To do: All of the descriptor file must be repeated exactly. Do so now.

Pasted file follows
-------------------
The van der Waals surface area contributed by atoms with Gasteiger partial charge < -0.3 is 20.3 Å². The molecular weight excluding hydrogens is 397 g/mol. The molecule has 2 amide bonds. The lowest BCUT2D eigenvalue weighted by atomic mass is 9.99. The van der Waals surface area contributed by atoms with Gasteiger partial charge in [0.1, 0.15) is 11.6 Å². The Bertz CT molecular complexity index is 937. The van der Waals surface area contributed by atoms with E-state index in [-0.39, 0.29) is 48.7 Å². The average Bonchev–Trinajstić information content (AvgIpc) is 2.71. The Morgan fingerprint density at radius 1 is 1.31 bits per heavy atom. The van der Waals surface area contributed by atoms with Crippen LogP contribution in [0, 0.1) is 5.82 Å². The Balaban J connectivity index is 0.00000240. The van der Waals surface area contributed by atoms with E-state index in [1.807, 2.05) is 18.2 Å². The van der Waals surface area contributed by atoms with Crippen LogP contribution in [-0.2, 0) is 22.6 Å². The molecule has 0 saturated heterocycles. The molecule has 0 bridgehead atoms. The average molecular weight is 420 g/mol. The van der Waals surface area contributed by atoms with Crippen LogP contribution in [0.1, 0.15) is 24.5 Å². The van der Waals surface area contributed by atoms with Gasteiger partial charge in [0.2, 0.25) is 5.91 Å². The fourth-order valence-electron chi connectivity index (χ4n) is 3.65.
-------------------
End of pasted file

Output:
The van der Waals surface area contributed by atoms with Gasteiger partial charge < -0.3 is 20.3 Å². The molecular weight excluding hydrogens is 397 g/mol. The molecule has 2 amide bonds. The lowest BCUT2D eigenvalue weighted by atomic mass is 9.99. The van der Waals surface area contributed by atoms with Gasteiger partial charge in [0.1, 0.15) is 11.6 Å². The Bertz CT molecular complexity index is 937. The van der Waals surface area contributed by atoms with E-state index in [-0.39, 0.29) is 48.7 Å². The average Bonchev–Trinajstić information content (AvgIpc) is 2.71. The Morgan fingerprint density at radius 1 is 1.31 bits per heavy atom. The van der Waals surface area contributed by atoms with Crippen LogP contribution in [0, 0.1) is 5.82 Å². The Balaban J connectivity index is 0.00000240. The van der Waals surface area contributed by atoms with E-state index in [1.807, 2.05) is 18.2 Å². The van der Waals surface area contributed by atoms with Crippen LogP contribution in [-0.2, 0) is 22.6 Å². The molecule has 0 saturated heterocycles. The molecule has 0 bridgehead atoms. The average molecular weight is 420 g/mol. The van der Waals surface area contributed by atoms with Crippen LogP contribution in [0.1, 0.15) is 24.5 Å². The van der Waals surface area contributed by atoms with Gasteiger partial charge in [0.2, 0.25) is 5.91 Å². The fourth-order valence-electron chi connectivity index (χ4n) is 3.65.